ALLERGY, RESPIRATORY
Asthmatics Who Quit Smoking May Reverse Lung Damage
Air Quality Better in Northeast, Midwest
Childhood Food Allergies on the Rise
ALTERNATIVE MEDICINE
Insight on Herbals Eludes Doctors, Patients Alike
Yoga May Bring Calm to Breast Cancer Treatment
Soybean Chemicals May Reduce Effects of Menopause
ANIMAL CARE
Beware of Dog Bites
Separation Anxiety, Canine-Style
Safe Toys for Dogs
BONES & JOINTS
Study Examines How Rheumatoid Arthritis Destroys Bone
Osteoporosis May Raise Risk for Vertigo
Heart Failure Raises Risk of Fractures
CANCER
Healthy Behaviors Slow Functional Decline After Cancer
Adding Garlic Might Cut Cancer Risk
Bitter Melon Extract May Slow, Stop Breast Cancer
CAREGIVING
Study Links Pesticides to Birth Defects
Moms Who Breast-Feed Less Likely to Neglect Child
Hospital Practices Influence Which Moms Will Breast-Feed
CIRCULATORY SYSTEM
Varicose Veins May Mask Larger Problem
Firefighters Have Narrower-Than-Normal Arteries, Study Finds
Night Shift Work Hard on the Heart
COSMETIC
Health Tip: After Liposuction
Wrinkle Fillers Need Better Label Warnings: FDA Panel
New Genetic Links to Baldness Discovered
DENTAL, ORAL
Gummy Bears Join Cavity Fight
Acupuncture May Ease Anxiety Over Dental Work
Study Links Osteoporosis Drugs to Jaw Trouble
DIABETES
Doctors Urged to Screen Diabetics for Sleep Apnea
Spices, Herbs Boost Health for Diabetics
Findings Challenge Tight Glucose Control for Critically Ill Patients
DIET, NUTRITION
Holiday Eating Without the Guilt -- or the Pounds
Compound in Red Wine Fights Ravages of Age
Memory Loss Help from Brain Supplement Prevagen
DISABILITIES
Review Finds Marijuana May Help MS Patients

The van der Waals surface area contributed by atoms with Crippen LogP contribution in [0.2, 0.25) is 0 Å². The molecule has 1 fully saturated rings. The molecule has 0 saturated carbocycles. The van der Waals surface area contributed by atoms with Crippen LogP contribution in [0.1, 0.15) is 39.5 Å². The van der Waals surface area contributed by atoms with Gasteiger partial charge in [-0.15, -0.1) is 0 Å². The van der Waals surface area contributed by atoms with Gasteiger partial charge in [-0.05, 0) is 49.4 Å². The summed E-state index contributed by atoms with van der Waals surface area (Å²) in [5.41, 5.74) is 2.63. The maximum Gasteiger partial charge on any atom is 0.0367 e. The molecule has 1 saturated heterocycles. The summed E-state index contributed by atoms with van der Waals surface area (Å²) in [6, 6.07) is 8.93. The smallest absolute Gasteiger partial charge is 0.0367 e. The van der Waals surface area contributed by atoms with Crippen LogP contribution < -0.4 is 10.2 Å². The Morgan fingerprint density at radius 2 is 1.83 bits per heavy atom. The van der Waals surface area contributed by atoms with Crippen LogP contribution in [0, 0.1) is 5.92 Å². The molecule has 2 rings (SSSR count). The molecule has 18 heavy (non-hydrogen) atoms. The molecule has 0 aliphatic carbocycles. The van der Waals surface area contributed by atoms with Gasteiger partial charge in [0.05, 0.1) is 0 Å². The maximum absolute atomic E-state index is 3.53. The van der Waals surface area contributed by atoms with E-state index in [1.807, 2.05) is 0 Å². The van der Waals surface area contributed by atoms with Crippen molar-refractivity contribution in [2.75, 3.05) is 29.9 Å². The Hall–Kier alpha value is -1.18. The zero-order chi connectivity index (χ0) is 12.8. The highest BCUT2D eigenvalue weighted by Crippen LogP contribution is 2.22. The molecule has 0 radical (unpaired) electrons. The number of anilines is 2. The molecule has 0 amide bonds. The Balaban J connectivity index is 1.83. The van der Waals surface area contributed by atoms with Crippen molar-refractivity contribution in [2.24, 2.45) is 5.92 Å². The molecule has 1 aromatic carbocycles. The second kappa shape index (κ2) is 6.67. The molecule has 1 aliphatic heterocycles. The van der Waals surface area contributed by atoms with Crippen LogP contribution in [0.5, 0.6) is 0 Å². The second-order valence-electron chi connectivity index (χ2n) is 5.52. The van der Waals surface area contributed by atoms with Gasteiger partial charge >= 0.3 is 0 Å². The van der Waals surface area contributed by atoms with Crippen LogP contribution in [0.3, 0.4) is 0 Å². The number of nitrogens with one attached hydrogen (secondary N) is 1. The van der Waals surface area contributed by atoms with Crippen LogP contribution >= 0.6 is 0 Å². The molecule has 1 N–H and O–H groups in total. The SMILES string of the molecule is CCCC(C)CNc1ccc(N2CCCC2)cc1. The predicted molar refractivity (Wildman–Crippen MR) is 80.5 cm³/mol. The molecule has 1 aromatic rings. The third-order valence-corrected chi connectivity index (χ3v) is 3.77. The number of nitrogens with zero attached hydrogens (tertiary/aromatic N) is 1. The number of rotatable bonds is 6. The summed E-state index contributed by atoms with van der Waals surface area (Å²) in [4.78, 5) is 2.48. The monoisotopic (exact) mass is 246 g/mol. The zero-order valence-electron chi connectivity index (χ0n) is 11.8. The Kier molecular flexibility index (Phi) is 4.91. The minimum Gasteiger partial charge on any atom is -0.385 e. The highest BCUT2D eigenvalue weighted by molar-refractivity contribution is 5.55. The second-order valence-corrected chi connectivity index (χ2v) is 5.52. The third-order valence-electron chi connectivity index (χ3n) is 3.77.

Could Your Cell Phone Help Shield You From Alzheimer's?
ENVIRONMENTAL HEALTH
Chemical in Plastics May Cause Fertility Problems
Most Mt. Everest Deaths Occur Near Summit During Descent
Skin Woes Take Toll on U.S. Combat Troops
EYE CARE, VISION
Kids Think Glasses Make Others Look Smart, Honest
Music Can Help Restore Stroke Patients' Sight
Sports Eye Injuries Leading Cause of Blindness in Youths
FITNESS
Exercise Cuts Lung Cancer Risk in Ex-Smokers by 45%
Weak Muscles May Cause 'Runner's Knee'
Have Fun This Summer, But DO Be Careful
GASTROINTESTINAL PROBLEMS
Peppermint Oil, Fiber Can Fight Irritable Bowel
New Guidelines Issued for Management of IBS
Soothing Imagery May Help Rid Some Kids of Stomach Pain
GENERAL HEALTH
'Cell Phone Elbow' -- A New Ill for the Wired Age
Mind Exercise Might Help Stroke Patients
Imaging Sheds Light on How Acupuncture Works
HEAD & NECK
Ski Helmets Encouraged for All
Zen May Thicken Brain, Thwart Pain
Many Children Will Outgrow Headaches
HEALTH & TECHNOLOGY
Save Your Aging Brain, Try Surfing The Web
The Internet Is Becoming One-Stop Shopping for Health Help
Magnet Therapy May Ease Hard-to-Treat Depression
HEARING
Noise Hurts Men's Hearing More, Study Shows
Summer Sounds Can Lead to Hearing Loss
HEART & CARDIOVASCULAR
Polyunsaturated Fats Really May Lower Heart Risk
B-Vitamins Help Protect Against Stroke, Heart Disease
Too-Low Blood Pressure Can Also Bring Danger